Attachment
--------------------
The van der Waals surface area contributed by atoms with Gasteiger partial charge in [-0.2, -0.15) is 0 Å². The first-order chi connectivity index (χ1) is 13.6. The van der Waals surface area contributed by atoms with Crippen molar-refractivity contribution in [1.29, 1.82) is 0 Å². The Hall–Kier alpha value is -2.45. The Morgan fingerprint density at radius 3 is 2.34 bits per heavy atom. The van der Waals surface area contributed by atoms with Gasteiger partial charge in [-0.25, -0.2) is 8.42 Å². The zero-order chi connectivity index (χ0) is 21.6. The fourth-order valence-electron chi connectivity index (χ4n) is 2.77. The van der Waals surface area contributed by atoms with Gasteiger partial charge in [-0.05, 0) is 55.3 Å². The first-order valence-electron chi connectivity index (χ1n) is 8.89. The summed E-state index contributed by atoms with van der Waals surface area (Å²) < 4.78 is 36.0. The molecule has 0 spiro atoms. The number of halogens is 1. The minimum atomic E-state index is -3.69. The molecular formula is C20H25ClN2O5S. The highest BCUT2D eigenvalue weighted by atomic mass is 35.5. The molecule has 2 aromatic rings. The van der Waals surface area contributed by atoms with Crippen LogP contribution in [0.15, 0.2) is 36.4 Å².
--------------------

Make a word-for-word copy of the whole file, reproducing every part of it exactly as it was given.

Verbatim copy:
The van der Waals surface area contributed by atoms with Gasteiger partial charge in [-0.2, -0.15) is 0 Å². The first-order chi connectivity index (χ1) is 13.6. The van der Waals surface area contributed by atoms with Crippen molar-refractivity contribution in [1.29, 1.82) is 0 Å². The Hall–Kier alpha value is -2.45. The Morgan fingerprint density at radius 3 is 2.34 bits per heavy atom. The van der Waals surface area contributed by atoms with Gasteiger partial charge in [-0.25, -0.2) is 8.42 Å². The zero-order chi connectivity index (χ0) is 21.6. The fourth-order valence-electron chi connectivity index (χ4n) is 2.77. The van der Waals surface area contributed by atoms with Gasteiger partial charge in [-0.05, 0) is 55.3 Å². The first-order valence-electron chi connectivity index (χ1n) is 8.89. The summed E-state index contributed by atoms with van der Waals surface area (Å²) < 4.78 is 36.0. The molecule has 0 spiro atoms. The number of halogens is 1. The minimum atomic E-state index is -3.69. The molecular formula is C20H25ClN2O5S. The highest BCUT2D eigenvalue weighted by atomic mass is 35.5. The molecule has 2 aromatic rings. The van der Waals surface area contributed by atoms with Crippen LogP contribution in [0.15, 0.2) is 36.4 Å².